"Blocking is certainly Katie's strength," Banachowski said. "She has a good instinct and knows how to get her hands across the net at the right time. The thing that will define Katie's progress is how effective she becomes as an attacker and our ability to use her as an offensive weapon."
Gil promises to make an immediate impact for the Bruins in the middle. Along with Camp, the duo have had a wealth of success at both the high school and club volleyball levels.
"Amanda is really good at both blocking and attacking and there are certain things that she does offensively that we will try and capitalize on quite a bit. She is really good at hitting behind the setter, which will allow us to vary our attack a little bit."
"Katie Camp needs a little more development to adjust to the speed of the collegiate game, which is typical of most freshman. She also is a really good attacker behind the setter. I see her cracking the lineup as she gets better at reading opposing setters and becoming a more effective blocker."
Defense was the strongest part for the Bruins in 2007, leading the Pac-10 and ranking 13th in the nation with 19.46 dpg. The total also set a UCLA single-season record for digs per game, eclipsing the previous mark by more than a dig and a half.
"I feel really confident about our abilities to play defense and dig the ball," Banachowski said. "Getting that many digs and being in that position is about how big your heart is as a team. We played with a lot of heart last year and we are going to have to recapture that again this year. Hopefully we will be able to block a few more balls and not have so many dig opportunities."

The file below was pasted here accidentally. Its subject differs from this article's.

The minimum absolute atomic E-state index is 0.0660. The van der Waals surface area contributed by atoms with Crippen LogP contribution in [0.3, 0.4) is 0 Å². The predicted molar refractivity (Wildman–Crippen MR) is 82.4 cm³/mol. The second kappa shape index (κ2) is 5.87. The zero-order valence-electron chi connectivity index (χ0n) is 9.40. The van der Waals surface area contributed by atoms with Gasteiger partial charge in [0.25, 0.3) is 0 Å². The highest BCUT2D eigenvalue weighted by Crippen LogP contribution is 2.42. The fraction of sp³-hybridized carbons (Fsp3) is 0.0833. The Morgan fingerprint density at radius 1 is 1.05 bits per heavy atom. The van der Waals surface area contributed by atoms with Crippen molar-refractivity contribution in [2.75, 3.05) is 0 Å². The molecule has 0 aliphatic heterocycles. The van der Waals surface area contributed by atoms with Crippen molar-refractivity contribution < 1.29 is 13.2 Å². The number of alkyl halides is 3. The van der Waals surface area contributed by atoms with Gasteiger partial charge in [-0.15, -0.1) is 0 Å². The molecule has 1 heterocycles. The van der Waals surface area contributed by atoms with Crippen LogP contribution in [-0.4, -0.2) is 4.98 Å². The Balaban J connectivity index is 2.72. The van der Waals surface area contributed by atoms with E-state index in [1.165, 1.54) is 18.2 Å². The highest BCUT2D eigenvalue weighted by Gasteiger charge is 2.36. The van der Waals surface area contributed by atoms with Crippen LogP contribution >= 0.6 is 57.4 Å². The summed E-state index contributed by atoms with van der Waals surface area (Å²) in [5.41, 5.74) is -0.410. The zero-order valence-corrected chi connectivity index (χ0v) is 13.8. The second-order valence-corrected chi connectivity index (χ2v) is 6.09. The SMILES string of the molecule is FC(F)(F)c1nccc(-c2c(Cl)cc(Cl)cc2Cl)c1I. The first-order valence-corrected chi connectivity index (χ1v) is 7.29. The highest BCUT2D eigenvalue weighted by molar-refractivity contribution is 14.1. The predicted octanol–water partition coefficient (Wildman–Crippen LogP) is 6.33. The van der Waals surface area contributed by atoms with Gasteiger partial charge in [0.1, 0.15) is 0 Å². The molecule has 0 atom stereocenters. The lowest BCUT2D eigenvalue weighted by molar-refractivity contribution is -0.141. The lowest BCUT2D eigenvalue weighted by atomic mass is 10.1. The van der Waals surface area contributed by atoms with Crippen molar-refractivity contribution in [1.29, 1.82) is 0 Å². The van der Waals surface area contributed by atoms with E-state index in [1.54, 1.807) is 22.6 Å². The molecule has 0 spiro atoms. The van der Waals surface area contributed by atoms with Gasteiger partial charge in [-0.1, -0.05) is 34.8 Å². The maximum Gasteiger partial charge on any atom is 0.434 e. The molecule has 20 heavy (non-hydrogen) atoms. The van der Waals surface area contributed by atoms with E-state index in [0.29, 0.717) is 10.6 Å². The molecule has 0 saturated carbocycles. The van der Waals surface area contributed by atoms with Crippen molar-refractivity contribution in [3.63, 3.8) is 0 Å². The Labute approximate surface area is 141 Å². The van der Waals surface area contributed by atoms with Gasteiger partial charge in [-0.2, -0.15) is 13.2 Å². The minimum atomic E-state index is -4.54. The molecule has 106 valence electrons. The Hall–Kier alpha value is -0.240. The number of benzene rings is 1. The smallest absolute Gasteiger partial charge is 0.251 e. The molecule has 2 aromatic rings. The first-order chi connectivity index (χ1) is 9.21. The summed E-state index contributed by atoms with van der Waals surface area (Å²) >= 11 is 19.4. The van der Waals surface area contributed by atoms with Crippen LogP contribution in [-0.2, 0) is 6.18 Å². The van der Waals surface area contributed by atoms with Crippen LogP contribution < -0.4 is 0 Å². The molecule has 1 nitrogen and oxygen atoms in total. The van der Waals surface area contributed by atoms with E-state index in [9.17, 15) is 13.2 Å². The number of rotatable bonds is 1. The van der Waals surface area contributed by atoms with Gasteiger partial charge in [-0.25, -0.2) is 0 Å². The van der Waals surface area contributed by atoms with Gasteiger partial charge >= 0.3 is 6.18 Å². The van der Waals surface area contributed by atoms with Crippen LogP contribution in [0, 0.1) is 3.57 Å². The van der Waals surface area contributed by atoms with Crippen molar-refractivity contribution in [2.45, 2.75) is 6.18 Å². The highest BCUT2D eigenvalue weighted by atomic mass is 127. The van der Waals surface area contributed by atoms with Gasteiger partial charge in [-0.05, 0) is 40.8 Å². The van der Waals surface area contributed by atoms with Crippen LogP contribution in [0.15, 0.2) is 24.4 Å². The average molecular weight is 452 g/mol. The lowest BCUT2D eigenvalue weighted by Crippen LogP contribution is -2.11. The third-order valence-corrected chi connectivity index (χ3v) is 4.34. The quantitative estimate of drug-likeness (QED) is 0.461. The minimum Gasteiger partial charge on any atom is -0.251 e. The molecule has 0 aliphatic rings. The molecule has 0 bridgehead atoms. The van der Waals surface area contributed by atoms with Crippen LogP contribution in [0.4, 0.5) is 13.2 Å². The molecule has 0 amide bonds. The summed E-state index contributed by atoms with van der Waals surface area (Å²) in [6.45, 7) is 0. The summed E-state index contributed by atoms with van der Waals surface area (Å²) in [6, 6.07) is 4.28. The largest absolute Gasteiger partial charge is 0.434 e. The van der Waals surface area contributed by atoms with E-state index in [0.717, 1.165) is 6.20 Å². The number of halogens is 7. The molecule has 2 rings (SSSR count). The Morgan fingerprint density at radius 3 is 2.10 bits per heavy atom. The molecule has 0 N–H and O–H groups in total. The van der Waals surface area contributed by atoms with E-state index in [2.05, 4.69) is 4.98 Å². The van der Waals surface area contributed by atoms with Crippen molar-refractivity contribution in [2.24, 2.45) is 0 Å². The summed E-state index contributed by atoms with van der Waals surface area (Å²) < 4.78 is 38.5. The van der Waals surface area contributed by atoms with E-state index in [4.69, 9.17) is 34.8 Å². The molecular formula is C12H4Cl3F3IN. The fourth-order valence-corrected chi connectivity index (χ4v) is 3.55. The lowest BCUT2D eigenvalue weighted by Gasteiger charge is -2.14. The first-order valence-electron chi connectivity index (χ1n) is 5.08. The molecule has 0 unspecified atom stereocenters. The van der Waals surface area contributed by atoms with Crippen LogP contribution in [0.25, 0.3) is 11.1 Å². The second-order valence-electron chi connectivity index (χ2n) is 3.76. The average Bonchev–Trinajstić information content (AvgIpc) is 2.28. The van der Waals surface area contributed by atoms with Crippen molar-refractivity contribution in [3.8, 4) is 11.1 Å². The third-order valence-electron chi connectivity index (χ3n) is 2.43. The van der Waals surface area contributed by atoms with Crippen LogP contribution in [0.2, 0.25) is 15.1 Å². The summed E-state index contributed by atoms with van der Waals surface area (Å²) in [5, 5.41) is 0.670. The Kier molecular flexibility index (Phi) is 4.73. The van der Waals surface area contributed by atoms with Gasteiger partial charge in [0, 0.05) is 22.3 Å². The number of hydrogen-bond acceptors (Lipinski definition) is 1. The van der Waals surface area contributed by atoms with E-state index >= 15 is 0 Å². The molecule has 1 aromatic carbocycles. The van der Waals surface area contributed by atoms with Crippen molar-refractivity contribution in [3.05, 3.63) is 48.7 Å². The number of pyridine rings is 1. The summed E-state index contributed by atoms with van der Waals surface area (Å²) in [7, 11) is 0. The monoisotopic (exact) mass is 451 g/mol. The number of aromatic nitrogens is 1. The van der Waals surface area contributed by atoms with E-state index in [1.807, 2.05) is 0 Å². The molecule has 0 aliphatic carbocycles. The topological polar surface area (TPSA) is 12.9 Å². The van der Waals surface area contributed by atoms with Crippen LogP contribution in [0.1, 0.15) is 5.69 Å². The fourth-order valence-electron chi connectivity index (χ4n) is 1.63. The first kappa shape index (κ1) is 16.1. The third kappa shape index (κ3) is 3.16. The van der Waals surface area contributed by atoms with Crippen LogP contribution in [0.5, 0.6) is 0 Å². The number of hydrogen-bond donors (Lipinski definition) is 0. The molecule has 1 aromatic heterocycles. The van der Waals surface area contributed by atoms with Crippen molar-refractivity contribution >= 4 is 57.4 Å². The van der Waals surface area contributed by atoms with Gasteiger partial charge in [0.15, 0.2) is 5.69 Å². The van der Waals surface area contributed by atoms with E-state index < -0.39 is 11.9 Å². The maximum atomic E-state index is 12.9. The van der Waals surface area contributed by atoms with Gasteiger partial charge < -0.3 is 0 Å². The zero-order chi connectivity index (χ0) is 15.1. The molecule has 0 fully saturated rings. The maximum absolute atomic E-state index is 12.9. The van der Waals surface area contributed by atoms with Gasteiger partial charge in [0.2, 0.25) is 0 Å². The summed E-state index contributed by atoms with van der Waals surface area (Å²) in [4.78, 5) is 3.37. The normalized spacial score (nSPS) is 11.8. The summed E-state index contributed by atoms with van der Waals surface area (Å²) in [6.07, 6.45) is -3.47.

Returning in the backcourt for the Bruins are seniors Jade Machado and Jessica Fine, who traded off at the defensive specialist and libero positions last year. Fine led the Bruins with 3.75 dpg, which was eighth among Pac-10 players. She had two 30-dig matches as a junior, including 33 against Pepperdine which set a school record for digs in a four-game match.
Machado was the lone Bruin to play in all 34 matches last year. She was third on the team with 3.19 dpg and had 19 double-figure digs matches, including a career high 29 against Oregon State on Oct. 12.
"We are going to be solid with Jessica and Jade," Banachowski said. "They saved us in a lot of situations last year and they will be looked upon to do that again this year."
"If she is not setting, Jazmin can play at DS," Banachowski said. "She is going to be on the court somehow, because she became our toughest server this spring. Serving is going to become a big point of emphasis this year."
"Amber tried out for the team and we were really impressed with her abilities. Lainey is coming in as an outstanding defensive player and a steady passer, as is Nikki. We have the makings of having two squads of liberos and defensive specialists."
Every year brings rule changes to women's volleyball, but most are so subtle that fans don't notice. That won't be the case in 2008, with perhaps the biggest rule change being the switch to 25-point sets. It marks the third different scoring method in the last nine seasons. After switching from sideout scoring and 15-point games to rally scoring and 30-point games for the 2001 season, the NCAA moves to 25-point sets to mirror the international scoring method.